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Oct 15 2010

Kiawah Town Council: October 5, 2010

Development Agreement Approved

Despite a citizen’s presentation by Kiawah resident Wendy Kulick asking for a delay on second reading of the Kiawah Island Golf Resort/Town of Kiawah Island Development Agreement ordinance, and a request by Councilman Charles Lipuma to delay reading until October 19 when Councilman Steve Orban would be in town for the vote, Council decided to go ahead with second reading. While Kulick cited an earlier discussion she had with Dan Pennick, Director of Planning and Zoning for both Charleston County and the Town of Kiawah, in which Pennick felt that if the development agreement was turned down they would not have to wait a year – as with zoning applications – to resume discussions, Town attorney Dennis Rhoad advised Kulick that he had spoken with Pennick and according to Town Code, if a motion were made to approve the Development Agreement and the motion failed, then the applicant would have to wait 12 months.

Before going into the second reading, an errata sheet was approved unanimously by Council for addition to the finalized Development Agreement and includes requests to show missing acreage on maps for parcel 10 B Residential and 10 C Cougar Island, a note about “all required parking shall be screened or enclosed” under exhibit 13.4 R-3 (DA) Residential, and a few exhibit corrections and displays of locations for subparcels both at Cougar Point Golf and East Beach Village.

Councilman Lipuma also asked that a table of contents be added to the errata sheet, and that a few exhibit pages be amended for consistency. Both requests were approved unanimously.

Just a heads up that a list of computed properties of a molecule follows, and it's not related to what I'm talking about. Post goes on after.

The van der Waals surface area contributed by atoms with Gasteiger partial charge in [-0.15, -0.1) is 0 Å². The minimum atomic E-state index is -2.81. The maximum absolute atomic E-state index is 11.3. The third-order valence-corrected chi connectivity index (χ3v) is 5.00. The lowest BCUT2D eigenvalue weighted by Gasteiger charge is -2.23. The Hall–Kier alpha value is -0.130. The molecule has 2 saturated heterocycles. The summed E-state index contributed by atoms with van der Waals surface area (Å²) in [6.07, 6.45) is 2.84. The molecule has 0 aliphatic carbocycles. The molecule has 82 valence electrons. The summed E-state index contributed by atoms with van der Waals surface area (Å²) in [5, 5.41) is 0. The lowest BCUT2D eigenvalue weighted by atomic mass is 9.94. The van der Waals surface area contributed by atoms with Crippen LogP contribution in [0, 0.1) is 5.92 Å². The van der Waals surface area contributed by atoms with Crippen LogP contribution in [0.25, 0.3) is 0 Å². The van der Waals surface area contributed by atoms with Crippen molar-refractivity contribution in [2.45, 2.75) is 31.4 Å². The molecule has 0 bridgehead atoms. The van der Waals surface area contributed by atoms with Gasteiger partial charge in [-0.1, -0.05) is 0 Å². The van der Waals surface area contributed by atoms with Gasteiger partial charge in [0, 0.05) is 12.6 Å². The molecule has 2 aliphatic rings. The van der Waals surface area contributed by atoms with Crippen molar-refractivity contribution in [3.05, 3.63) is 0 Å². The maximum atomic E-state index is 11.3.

“I have two more substantive motions to make,” said Lipuma, motioning that, under exhibit 13.3, zoning district R-2 (DA) Residential and under exhibit 13.4, zoning district R-3 (DA) Residential, the language should be revised to read that “all required parking shall be enclosed, excepting that all required parking for multi-family dwelling units shall be screened with vegetation or enclosed.” Council approved both motions unanimously.

Before giving their final vote, Councilman Lipuma noted that the last public hearing for the Development Agreement was an eye opener. “Not one member of the public that spoke endorsed the agreement as it stands, and two thirds of the letters we received were negative or critical,” said Lipuma before pointing out several items that should be addressed by the Town before taking a vote for second reading, such as the issue of Night Heron Park, moving the villa check in to Mingo Point or off-island, reducing guest room density at West Beach, reducing building heights, requiring multiple beach access points with parking and providing steps to increase traffic flow and avoiding “pinch” points. “I would have felt more comfortable if we sat down as a Council to vet these points and say whether we agree or don’t agree,” he noted.